In case you missed it, here is Alex Grant's article Is America Great? that appeared in the December 20th edition of the Longmeadow News (with permission of the author and thanks to the Longmeadow News). It reflects sentiments that many of us have after last week's tragedy.
In the wake of the Newtown shootings, I am beginning to wonder, for the first time in my life, whether America can be a great country. In my lifespan, we have endured the tragedy of Vietnam, the shame of Watergate, the prospect of nuclear annihilation by the Soviet Union, the shock of the 9/11 attacks, and three wars in the Middle East. Through it all, I have remained steadfast that we are, as our Puritan forebear John Winthrop said, a "city upon a hill." I have read the story of our nation as the history of a people called to a higher purpose, as expressed in the Mayflower Compact, the Constitution, and in our current form of government.
American courage and ingenuity, displayed for generations, from the War of Independence to World War II to the Cold War, have been placed in service to the rest of the world and to ourselves. I have always thought that the arc of our history bends upward, and it lends credence to the idea of the perfectibility of mankind. I question all of that now.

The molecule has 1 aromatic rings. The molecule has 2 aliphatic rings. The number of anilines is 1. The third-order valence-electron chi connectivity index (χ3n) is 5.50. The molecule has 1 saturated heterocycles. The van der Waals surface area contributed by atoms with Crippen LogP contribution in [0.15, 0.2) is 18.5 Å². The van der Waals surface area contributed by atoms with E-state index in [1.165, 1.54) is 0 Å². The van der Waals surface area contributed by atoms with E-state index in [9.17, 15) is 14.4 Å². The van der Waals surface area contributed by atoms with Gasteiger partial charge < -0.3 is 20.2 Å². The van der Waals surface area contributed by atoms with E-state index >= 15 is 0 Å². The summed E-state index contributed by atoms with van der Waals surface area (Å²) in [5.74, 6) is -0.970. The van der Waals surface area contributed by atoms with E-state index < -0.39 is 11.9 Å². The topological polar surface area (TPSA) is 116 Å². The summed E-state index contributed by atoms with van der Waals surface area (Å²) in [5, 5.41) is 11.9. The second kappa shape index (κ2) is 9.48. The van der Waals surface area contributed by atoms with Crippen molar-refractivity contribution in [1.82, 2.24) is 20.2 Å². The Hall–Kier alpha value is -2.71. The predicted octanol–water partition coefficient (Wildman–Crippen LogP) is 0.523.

Whatever aspirations we may have for shared prosperity, the health and happiness of our people, or even social justice, none of them matter so long as small children can be slaughtered en masse and so long as the survivors and the rest of society must live in apprehension, and with the knowledge, that such a mass killing will happen again. When the Declaration of Independence said that we are all endowed with the unalienable rights to "Life, Liberty, and the Pursuit of Happiness," it was no mistake that "Life" came first.
The question now is whether Newtown will be simply added to the list, or whether Americans will act, and act now, to prevent their children from being massacred. If we do not act now, we will never act. And while our children have, for years, been killed one by one, in incidents so commonplace that the newspapers often do not even notice, the choice of whether to live in fear, or to do something about it, has never been so clear.
That is the great task before us. We have before faced and overcome greater tasks, but we cannot doubt that this is a moment of reckoning for our country. The issue is nothing less than whether the honored dead in Newtown will die in vain. Sympathy, prayers, and grief are not enough. Killings like these must stop. If the deaths of the Newtown kids do not matter, then we as a country are dead inside too, and God have mercy on us all.
Alex J. Grant is a lawyer living in Longmeadow.
His email address is email@example.com.